Transitional Care for Post-Acute Care Patients in Nursing Homes. Mark Toles, MSN, RN. Acknowledgements. Duke University School of Nursing John A. Hartford Foundation Ruth Anderson, PhD, RN, FAAN. Research goal.
Mark Toles, MSN, RN
From 1999-2007, the number of post-acute care patients in nursing homes increased from 1.4 million to 1.8 million patients (32%).
Transitional care has rarely been studied for these patients.
Prepare older adults who receive post-acute care in nursing homes for safe transitions from nursing homes to home.
1. Compared to patients who discharge from hospitals to home, they have…
- older age
- hip fracture, stroke, chronic illness
- ADL dependence
2. Nursing homes may lack skills and resources for providing transitional care
25% in SNF after 30 days
11% home with complications
Coleman et al., 2004
“the set of actions designed to ensure coordination and continuity of care between providers and settings of care”
(American Geriatrics Society, 2003)
inpatient & home visits
create transition plan
reduced healthcare cost
Describe transitional care for post-acute patients in nursing homes.
Where do gaps occur?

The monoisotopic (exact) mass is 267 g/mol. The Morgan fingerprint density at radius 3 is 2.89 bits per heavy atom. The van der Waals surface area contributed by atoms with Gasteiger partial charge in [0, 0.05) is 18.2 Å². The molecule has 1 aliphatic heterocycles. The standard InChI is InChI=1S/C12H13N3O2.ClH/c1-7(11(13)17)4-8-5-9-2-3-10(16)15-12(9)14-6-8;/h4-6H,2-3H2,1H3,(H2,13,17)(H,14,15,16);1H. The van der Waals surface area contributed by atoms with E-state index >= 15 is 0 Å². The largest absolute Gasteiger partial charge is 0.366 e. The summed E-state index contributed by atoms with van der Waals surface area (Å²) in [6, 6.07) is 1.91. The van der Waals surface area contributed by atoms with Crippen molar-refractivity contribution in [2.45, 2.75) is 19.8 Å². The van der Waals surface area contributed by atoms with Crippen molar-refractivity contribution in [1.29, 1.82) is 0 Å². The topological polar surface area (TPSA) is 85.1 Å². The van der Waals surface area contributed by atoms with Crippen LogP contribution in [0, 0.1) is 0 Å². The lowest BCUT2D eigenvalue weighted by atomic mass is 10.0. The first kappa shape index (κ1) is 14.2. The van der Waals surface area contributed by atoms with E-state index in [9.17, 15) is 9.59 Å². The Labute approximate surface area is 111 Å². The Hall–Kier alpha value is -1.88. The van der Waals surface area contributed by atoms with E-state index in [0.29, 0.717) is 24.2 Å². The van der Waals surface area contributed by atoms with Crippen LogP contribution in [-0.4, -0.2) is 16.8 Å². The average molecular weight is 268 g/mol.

What are outcomes?
Describe how care-team interactions foster or impede transitional care.
What staff interact?
How often do staff interact?
I searched for the best way to study transitional care as it is provided by existing staff in nursing homes.
1. Study transitional care over full post-acute care admission
2. Use Structure-Process-Interactions-Outcomes Framework
3. Identify gaps and inconsistencies in care
Model based: (a) Donabedian’s Model of Health Care Quality, (b) Naylor’s Transitional Care Model, (c) Anderson’s Model of Local Interaction Strategies
Stable facility-level features that support care processes
1. Care-team members
2. Procedure for sending records to community provider
3. 21 - 28 day length of stay (Medicare reimbursed)
Care-team task work aimed at preparing post-acute care patients for discharge and self care at home
1. Develop a transition plan with patients & caregivers
2. Teach patients about medications & treatments
3. Draft a written care plan
4. Transfer medical information to community providers
Staff behaviors which promote or impede effective use of transitional care processes
1. A staff member who asks another,
“What does that mean?”
Verification increases information exchange.
2. Staff members who informally gather
to discuss a patient.
Feedback loops improve sensemaking.
Direct, patient-centered measurements of the effects of transitional care processes
1. Yes or No: was information transferred from
the nursing home to the primary care physician?
2. Patients’ verbal descriptions of things they have learned to do which facilitate bathing at home.
Structure: Excellent, multi-disciplinary team; daily team meeting focused on utilization.
Process: OT & Patient plan equipment needs; No written planning.
Interactions: OT & Nursing poorly connected;
OT & family communication is limited.
Outcome: Patient feels prepared for life at home;
Error: goes home without shower bench.